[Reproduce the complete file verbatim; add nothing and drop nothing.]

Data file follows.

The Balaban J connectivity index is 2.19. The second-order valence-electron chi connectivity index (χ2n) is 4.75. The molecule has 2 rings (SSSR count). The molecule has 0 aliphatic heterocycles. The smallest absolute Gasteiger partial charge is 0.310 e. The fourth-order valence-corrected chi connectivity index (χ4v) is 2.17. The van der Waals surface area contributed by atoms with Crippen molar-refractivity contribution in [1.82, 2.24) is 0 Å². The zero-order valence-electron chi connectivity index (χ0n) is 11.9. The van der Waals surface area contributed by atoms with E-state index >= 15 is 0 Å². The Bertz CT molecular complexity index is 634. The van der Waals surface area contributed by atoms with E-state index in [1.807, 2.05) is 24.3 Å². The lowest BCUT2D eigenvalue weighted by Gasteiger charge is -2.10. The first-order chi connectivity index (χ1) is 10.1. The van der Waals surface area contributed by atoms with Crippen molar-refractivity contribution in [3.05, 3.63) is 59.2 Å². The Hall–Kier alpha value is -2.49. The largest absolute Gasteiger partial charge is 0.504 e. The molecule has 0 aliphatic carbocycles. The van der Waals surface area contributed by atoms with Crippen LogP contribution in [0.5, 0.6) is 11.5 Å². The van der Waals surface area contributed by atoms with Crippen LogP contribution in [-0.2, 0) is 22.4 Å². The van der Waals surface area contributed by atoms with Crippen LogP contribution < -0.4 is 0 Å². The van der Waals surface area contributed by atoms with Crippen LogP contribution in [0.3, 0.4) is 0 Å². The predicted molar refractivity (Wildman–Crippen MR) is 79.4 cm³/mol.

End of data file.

The Balaban J connectivity index is 2.19. The second-order valence-electron chi connectivity index (χ2n) is 4.75. The molecule has 2 rings (SSSR count). The molecule has 0 aliphatic heterocycles. The smallest absolute Gasteiger partial charge is 0.310 e. The fourth-order valence-corrected chi connectivity index (χ4v) is 2.17. The van der Waals surface area contributed by atoms with Crippen molar-refractivity contribution in [1.82, 2.24) is 0 Å². The zero-order valence-electron chi connectivity index (χ0n) is 11.9. The van der Waals surface area contributed by atoms with E-state index >= 15 is 0 Å². The Bertz CT molecular complexity index is 634. The van der Waals surface area contributed by atoms with E-state index in [1.807, 2.05) is 24.3 Å². The lowest BCUT2D eigenvalue weighted by Gasteiger charge is -2.10. The first-order chi connectivity index (χ1) is 10.1. The van der Waals surface area contributed by atoms with Crippen molar-refractivity contribution in [3.05, 3.63) is 59.2 Å². The Hall–Kier alpha value is -2.49. The largest absolute Gasteiger partial charge is 0.504 e. The molecule has 0 aliphatic carbocycles. The van der Waals surface area contributed by atoms with Crippen LogP contribution in [0.5, 0.6) is 11.5 Å². The van der Waals surface area contributed by atoms with Crippen LogP contribution in [-0.2, 0) is 22.4 Å². The van der Waals surface area contributed by atoms with Crippen LogP contribution < -0.4 is 0 Å². The van der Waals surface area contributed by atoms with Crippen LogP contribution in [0.3, 0.4) is 0 Å². The predicted molar refractivity (Wildman–Crippen MR) is 79.4 cm³/mol.